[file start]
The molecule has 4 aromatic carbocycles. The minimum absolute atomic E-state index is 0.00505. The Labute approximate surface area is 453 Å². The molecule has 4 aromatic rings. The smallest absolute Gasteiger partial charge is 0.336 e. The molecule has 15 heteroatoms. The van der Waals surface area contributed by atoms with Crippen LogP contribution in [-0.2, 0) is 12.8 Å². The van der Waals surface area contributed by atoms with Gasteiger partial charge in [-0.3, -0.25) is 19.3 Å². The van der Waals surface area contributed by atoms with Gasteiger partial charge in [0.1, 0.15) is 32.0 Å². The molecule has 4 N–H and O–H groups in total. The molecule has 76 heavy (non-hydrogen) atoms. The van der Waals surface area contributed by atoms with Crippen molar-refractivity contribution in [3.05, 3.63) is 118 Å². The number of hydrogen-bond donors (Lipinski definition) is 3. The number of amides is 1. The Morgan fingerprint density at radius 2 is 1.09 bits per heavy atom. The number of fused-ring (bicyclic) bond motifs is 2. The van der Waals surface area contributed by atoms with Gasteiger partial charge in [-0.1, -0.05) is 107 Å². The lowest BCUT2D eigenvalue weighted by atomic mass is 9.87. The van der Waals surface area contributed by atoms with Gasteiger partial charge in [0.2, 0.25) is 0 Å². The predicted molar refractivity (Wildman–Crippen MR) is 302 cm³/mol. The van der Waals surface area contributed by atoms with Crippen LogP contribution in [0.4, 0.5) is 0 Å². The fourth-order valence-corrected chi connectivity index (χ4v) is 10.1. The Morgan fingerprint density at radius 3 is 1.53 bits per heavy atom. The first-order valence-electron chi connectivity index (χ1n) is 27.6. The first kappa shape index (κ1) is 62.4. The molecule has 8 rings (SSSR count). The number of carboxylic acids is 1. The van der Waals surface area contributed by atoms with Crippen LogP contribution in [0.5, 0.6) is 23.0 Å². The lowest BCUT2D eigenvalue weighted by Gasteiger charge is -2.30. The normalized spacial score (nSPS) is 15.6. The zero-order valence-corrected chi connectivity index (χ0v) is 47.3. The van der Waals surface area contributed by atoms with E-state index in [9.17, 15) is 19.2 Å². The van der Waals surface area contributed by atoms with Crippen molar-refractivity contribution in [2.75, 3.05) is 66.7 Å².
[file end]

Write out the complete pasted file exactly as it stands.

The molecule has 4 aromatic carbocycles. The minimum absolute atomic E-state index is 0.00505. The Labute approximate surface area is 453 Å². The molecule has 4 aromatic rings. The smallest absolute Gasteiger partial charge is 0.336 e. The molecule has 15 heteroatoms. The van der Waals surface area contributed by atoms with Crippen LogP contribution in [-0.2, 0) is 12.8 Å². The van der Waals surface area contributed by atoms with Gasteiger partial charge in [-0.3, -0.25) is 19.3 Å². The van der Waals surface area contributed by atoms with Gasteiger partial charge in [0.1, 0.15) is 32.0 Å². The molecule has 4 N–H and O–H groups in total. The molecule has 76 heavy (non-hydrogen) atoms. The van der Waals surface area contributed by atoms with Crippen molar-refractivity contribution in [3.05, 3.63) is 118 Å². The number of hydrogen-bond donors (Lipinski definition) is 3. The number of amides is 1. The Morgan fingerprint density at radius 2 is 1.09 bits per heavy atom. The number of fused-ring (bicyclic) bond motifs is 2. The van der Waals surface area contributed by atoms with Gasteiger partial charge in [-0.1, -0.05) is 107 Å². The lowest BCUT2D eigenvalue weighted by atomic mass is 9.87. The van der Waals surface area contributed by atoms with Gasteiger partial charge in [0.2, 0.25) is 0 Å². The predicted molar refractivity (Wildman–Crippen MR) is 302 cm³/mol. The van der Waals surface area contributed by atoms with Crippen LogP contribution in [0.4, 0.5) is 0 Å². The fourth-order valence-corrected chi connectivity index (χ4v) is 10.1. The Morgan fingerprint density at radius 3 is 1.53 bits per heavy atom. The first-order valence-electron chi connectivity index (χ1n) is 27.6. The first kappa shape index (κ1) is 62.4. The molecule has 8 rings (SSSR count). The number of carboxylic acids is 1. The van der Waals surface area contributed by atoms with Crippen LogP contribution in [0.5, 0.6) is 23.0 Å². The lowest BCUT2D eigenvalue weighted by Gasteiger charge is -2.30. The normalized spacial score (nSPS) is 15.6. The zero-order valence-corrected chi connectivity index (χ0v) is 47.3. The van der Waals surface area contributed by atoms with E-state index in [9.17, 15) is 19.2 Å². The van der Waals surface area contributed by atoms with Crippen molar-refractivity contribution in [2.75, 3.05) is 66.7 Å².